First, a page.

Since 1983, Gimmee Jimmy's Cookies has made from scratch every piece of fresh-baked goodness with high-quality ingredients, ensuring that treats are Kosher and kind to taste receptors. Jimmy's cookies (five for $4) are a sweet tooth’s friend and a sour tooth’s Kryptonite, salivating mouths with flavors such as chocolate chunk, oatmeal raisin, cranberry pecan, and Heath bar crunch. For dessert desirers seeking more dimension in their delectables, Gimmee Jimmy also offers oversized stuffed cupcakes ($2.99 each), available in fanciful flavors such as red velvet, German chocolate, s’mores, blueberry, and cookie dough. Haters of the wheat can enjoy gluten-free versions of lemon-nut cookies ($2.99 for three), coconut macaroons ($2.99 for three), and chocolate-chip brownies ($2.99 each).
It's always flattering when your dessert is the party's favorite. Carousel Cakes—and its bite-size offshoot, Cupcakes by Carousel—knows this feeling well. The bakeries' creative confections have received commendations from every corner of the media, from Time Out New York and InStyle to The View and, perhaps most notably, Oprah, who featured their red-velvet cake in O Magazine and named their blue-velvet cake one of Oprah's Favorite Things in 2012. "Gayle fell hard for this blue velvet cake with cream cheese icing and sugar snowflakes," the media icon gushed. "Just add coffee, milk, or a flute of champagne." The treats also sweeten meals at more than 1000 restaurants, including Zabar's and the American Museum of Natural History in New York and Aldo & Gianni Ristorante and Sear Restaurant in Closter, New Jersey.
As a sister company to the family bakery that Martin Lefkowitz opened in 1965, Cupcakes by Carousel specializes in handheld versions of the treats that won all this acclaim. Besides a mini adaptation of the famous red-velvet cake, the staff creates confections such as the Curious George—a vanilla cake filled with banana custard and topped with peanut butter buttercream frosting and chocolate ganache—and its version of Hostess’s Pink Snowball. All the shop's cakes and pies are certified kosher, and staff can even fill up glasses with swirls of their famous frostings and toppings for clients who like their cupcakes sans cake. Cupcakes by Carousel also lends its hand in local communities. Recently, the Englewood shop raised money for girls' education in developing nations through the nonprofit organization She's The First.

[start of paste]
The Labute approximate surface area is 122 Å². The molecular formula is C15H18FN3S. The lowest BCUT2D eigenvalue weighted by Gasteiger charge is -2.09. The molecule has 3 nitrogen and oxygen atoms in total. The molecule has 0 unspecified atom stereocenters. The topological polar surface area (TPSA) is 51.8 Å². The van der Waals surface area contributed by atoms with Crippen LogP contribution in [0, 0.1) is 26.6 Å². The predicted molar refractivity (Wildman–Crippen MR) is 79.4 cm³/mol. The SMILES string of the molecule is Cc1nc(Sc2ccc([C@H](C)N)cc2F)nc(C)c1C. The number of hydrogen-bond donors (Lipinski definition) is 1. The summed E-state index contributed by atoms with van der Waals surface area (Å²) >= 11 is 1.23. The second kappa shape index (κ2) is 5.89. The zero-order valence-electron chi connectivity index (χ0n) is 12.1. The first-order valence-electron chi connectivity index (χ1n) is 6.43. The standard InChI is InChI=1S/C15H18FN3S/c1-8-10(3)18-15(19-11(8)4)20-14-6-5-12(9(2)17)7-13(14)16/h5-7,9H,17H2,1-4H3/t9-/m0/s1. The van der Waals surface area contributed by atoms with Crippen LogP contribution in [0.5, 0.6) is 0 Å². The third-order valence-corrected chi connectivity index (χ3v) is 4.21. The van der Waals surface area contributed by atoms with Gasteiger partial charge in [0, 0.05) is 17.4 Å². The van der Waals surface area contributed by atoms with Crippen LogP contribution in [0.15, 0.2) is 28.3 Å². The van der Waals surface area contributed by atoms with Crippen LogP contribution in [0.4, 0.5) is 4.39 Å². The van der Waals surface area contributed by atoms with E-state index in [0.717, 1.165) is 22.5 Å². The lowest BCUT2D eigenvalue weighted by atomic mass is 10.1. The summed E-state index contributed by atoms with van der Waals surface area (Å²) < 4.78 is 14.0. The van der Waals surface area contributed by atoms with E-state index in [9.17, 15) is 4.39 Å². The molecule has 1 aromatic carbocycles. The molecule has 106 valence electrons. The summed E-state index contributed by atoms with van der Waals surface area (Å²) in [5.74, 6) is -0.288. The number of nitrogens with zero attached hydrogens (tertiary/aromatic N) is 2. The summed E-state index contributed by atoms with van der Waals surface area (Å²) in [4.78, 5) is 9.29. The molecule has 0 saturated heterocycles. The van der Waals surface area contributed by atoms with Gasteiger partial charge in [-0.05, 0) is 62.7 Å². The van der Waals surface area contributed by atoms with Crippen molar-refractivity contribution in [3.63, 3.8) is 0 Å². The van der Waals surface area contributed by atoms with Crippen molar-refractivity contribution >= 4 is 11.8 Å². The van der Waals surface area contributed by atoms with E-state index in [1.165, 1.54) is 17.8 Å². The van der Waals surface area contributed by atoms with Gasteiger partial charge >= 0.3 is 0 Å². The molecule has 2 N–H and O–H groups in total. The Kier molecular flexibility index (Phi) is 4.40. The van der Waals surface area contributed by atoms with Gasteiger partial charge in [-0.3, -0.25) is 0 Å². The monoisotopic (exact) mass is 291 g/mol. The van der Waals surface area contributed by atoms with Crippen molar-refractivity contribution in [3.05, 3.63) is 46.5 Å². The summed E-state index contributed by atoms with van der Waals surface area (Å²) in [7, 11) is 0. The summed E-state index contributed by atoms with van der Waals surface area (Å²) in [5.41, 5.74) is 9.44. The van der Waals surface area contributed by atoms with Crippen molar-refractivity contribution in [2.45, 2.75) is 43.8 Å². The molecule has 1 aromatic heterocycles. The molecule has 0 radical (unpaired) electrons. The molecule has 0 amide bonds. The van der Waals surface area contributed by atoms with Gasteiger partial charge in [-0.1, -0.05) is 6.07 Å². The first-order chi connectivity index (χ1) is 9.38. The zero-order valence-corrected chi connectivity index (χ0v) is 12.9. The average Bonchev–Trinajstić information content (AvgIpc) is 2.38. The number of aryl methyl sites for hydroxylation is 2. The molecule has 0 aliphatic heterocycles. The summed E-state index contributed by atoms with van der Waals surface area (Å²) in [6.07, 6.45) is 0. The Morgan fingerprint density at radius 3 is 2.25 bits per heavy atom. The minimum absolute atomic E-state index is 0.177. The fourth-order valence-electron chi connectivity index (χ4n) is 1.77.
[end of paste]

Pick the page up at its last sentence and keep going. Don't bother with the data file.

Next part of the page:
Rudy’s Pastry Shop whips up tongue-tingling baked treats in a variety of incarnations including cakes, pies, and tarts. Nosh on an assortment of freshly baked, sugary nibbles such as a black-forest or red-velvet cupcake ($1.75–$2.50). Other handheld flavor devices include danishes and tarts—imbued with the creamy fillings of raspberry or nutella ($2.50 each). A delectable pie ($8.25+) is sure to provide sweet satisfaction for an entire geometry class, or hours of edible enjoyment for one.
Red velvet cake dipped in dark chocolate, strawberry cake dipped in pink chocolate, chocolate cake dipped then rolled in toasted almonds. The cake-smiths at Cakepops For You never tire of dreaming up new confectionary surprises and delightful flavor combinations for their shop’s eponymous treat. The creativity doesn’t stop there. They’ve handcrafted cakepops in the shape of snowmen, spring flowers, and zoo animals, and their imaginative creations make great centerpieces at showers for upcoming babies, weddings, or mortgage payoffs.
Wide World of Bagels uses traditional bagel-making techniques that have been perfected and practiced by passionate owners Elliot and Scott since 1999. Choose from plain, sesame, poppy, onion, cinnamon raisin, pumpernickel, egg, rye, blueberry, garlic, whole wheat, eight-grain, and the everything bagel, which is a welcome alternative to other bagel shops' nothing bagels, created by kettle-boiling air and pipedreams. Hand-select a dozen stalwart bageley companions to compliment a tub of creamy store-made schmear and finally complete the circular union of flavor and nutriment. Stop by Wide World of Bagels and gaze through the cavernous aperture of a fresh-baked bagel to reveal the light at the end of the chewy tunnel.